Green Spot, the kid brother of the even rarer Yellow Spot, is made at Midleton, where Jameson, Tullamore D.E.W., Powers, and Redbreast all hail from. It is a thrice-distilled single pot still whiskey, but unlike Redbreast it is bottled without an age statement. What’s inside is a blend of whiskeys aged seven to 10 years in a combination of bourbon and sherry casks. 12,000 bottles are produced each year.

No bones about it, this whiskey is a delight. Loaded with flavor but balanced to a T, Green Spot hits all the classic Irish hallmarks while retaining its sense of balance.

The nose is spot on (get it?), rich with unripe banana, light honey, chimney soot, and cut grains. The body is more lovely, with toasted marshmallows, very light citrus, caramel, a touch of chocolate, and a big malty finish that comes across a lot like chocolate malt balls when it’s all said and done. Often thought of as “sweeter” than its compatriots, that’s not exactly the case here. Green Spot has sweetness, but it balances out the more savory components, bringing the body right where it ought to be. The spirit is drying as it fades, almost hinting at licorice, which only invites further exploration as that malt character dies like the sunset.

Buy it now.

80 proof.

A / $50 / singlepotstill.com [BUY IT FROM MASTER OF MALT]

Review: Redbreast Single Pot Still Irish Whiskey 21 Years Old

Redbreast 21 Bottle 525x668 Review: Redbreast Single Pot Still Irish Whiskey 21 Years Old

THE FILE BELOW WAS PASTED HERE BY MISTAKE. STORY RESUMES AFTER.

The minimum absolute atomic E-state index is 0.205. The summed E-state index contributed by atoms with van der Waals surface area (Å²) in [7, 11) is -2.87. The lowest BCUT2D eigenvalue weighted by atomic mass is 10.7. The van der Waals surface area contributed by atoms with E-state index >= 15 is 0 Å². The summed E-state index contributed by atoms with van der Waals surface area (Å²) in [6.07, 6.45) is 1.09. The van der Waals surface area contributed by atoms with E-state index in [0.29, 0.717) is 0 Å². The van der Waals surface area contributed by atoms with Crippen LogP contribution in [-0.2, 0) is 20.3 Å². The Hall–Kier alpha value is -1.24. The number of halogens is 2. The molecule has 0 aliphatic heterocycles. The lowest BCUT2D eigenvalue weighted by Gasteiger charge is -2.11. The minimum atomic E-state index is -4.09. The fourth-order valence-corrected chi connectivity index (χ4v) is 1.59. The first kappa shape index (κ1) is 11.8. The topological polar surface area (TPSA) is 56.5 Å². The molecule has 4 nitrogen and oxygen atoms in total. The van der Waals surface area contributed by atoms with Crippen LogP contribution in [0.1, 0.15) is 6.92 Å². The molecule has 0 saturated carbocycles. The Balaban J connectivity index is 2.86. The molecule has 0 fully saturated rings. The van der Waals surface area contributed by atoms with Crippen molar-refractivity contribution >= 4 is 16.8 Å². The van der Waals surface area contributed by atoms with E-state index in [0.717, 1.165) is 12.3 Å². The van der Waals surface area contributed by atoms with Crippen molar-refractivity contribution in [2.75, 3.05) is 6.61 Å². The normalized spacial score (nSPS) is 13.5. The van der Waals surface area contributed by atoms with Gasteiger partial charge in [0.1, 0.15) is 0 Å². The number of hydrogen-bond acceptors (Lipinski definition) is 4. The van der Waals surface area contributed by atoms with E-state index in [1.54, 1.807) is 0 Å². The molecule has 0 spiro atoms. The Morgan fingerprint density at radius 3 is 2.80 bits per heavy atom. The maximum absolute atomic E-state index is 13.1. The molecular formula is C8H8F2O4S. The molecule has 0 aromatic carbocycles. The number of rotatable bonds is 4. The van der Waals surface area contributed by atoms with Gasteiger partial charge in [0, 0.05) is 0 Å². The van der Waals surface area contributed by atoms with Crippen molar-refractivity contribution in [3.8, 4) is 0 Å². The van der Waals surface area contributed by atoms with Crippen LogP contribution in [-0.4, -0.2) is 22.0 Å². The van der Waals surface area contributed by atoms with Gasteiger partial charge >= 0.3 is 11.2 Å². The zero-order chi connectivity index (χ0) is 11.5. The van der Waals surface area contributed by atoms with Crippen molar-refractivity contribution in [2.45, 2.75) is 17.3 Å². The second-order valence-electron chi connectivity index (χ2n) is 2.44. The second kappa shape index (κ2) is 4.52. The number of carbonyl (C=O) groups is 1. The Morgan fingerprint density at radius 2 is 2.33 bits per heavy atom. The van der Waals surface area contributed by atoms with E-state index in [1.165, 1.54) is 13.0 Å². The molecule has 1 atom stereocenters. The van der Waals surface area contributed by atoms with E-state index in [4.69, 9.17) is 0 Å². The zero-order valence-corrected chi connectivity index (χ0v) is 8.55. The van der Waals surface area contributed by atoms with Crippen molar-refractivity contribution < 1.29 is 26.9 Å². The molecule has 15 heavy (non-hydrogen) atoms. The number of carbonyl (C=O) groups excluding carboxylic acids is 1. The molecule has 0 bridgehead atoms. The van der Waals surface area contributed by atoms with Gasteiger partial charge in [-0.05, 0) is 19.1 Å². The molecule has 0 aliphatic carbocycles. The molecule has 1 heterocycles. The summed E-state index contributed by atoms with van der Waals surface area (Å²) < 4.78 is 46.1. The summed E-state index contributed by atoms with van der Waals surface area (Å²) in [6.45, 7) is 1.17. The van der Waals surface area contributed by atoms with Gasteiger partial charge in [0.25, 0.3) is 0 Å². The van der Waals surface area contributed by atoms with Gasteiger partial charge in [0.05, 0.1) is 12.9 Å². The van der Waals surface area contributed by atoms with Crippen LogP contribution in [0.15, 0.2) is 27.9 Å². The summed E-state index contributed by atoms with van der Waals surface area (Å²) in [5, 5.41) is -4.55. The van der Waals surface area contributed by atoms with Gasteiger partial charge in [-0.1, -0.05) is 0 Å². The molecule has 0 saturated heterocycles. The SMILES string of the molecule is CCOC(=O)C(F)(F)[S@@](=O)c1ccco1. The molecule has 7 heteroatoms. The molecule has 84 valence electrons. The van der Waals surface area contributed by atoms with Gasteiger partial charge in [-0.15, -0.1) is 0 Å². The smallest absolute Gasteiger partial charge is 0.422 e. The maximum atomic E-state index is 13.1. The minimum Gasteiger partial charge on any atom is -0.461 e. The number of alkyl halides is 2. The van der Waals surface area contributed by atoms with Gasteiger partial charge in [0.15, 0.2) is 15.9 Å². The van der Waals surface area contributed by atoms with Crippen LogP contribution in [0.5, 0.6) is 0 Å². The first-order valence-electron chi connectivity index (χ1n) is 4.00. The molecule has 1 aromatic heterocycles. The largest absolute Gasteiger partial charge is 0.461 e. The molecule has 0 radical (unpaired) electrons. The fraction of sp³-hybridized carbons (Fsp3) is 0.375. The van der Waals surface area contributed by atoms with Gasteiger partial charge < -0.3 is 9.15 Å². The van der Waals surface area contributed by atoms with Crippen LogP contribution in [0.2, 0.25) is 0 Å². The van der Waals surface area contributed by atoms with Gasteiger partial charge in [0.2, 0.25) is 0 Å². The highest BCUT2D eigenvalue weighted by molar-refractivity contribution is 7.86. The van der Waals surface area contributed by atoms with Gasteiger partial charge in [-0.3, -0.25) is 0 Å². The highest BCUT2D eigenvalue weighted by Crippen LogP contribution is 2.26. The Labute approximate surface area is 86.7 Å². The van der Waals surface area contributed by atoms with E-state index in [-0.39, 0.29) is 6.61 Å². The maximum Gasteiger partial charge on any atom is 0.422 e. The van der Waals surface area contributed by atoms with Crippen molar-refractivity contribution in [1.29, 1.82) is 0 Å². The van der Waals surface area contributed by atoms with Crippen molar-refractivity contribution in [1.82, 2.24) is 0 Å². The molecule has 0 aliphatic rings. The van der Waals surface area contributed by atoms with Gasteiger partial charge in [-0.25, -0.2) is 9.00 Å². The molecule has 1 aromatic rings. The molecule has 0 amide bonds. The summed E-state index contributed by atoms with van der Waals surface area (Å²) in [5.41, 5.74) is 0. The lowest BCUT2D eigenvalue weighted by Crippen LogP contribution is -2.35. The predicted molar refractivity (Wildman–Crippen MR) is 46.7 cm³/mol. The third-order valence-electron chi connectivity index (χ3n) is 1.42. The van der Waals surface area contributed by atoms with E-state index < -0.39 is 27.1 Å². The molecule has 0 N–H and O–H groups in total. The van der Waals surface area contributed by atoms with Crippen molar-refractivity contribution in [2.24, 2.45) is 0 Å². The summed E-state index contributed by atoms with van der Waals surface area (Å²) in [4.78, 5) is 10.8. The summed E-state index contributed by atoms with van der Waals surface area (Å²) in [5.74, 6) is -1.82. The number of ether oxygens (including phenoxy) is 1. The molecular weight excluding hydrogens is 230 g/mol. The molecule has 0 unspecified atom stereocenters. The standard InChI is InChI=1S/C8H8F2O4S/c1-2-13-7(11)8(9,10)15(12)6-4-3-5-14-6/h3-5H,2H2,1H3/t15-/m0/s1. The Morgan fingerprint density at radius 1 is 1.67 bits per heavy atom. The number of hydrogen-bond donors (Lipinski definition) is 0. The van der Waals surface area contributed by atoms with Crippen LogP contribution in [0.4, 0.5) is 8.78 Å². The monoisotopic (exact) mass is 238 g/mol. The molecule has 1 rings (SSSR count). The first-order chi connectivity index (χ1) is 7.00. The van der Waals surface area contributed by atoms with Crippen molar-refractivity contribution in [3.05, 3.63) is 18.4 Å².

Redbreast is one of the most beloved of high-end Irish whiskeys there is, a triple-pot distilled whiskey made of malted and unmalted barley that wins pretty much every “Best Irish Whiskey” award that comes around. That said, the 12 year old expression has always been a bit too chewy and pungent for my taste, a malty monster in a category prized for being gentle and easygoing.

On the other hand, I respect Redbreast. Different strokes and all. And now a sure-to-be much desired 21 Year Old version is about to hit the market. What can an extra 9 years do to a whiskey that’s already a beast?

Let’s put it this way: If you like Redbreast 12, you’ll love Redbreast 21. All of Redbreast’s classic notes are intact: ultra-ripe banana, coconut husks, and butterscotch, to name but a few. But there’s also burnt honey, coal fires, and a powerful caramel note on the finish. The citrus notes — driven by partial aging in first-fill sherry casks — are particularly present here. No matter what you think about Redbreast, there’s always something new to discover lurking somewhere in a dram of this whiskey.

Rest assured: Redbreast’s DNA runs through this expression like a river, but I’m honestly hard-pressed to find a lot of difference here vs. the 12 year old version. It’s a bit more pungent and funky, but it’s just not overwhelmingly different than the 12. The 12 is just such a massive whiskey already that the extra age simply doesn’t change things as much as it otherwise might. Either way, Redbreast fanatics should give it a try before deciding whether the extra age merits more than twice the price.

92 proof.

A- / $180 / irishdistillers.ie

Book Review: The New Old Bar

the new old bar Book Review: The New Old BarChicago-based restaurateurs Dan Smith and Steve McDonagh go by the moniker of “The Hearty Boys,” an homage to the restaurant they run, Hearty. In this, their second book, Smith and McDonagh focus on the bar, offering 200 cocktail recipes (including all the ones they serve at Hearty), plus a chapter or two that cover the basics of how to run the bar.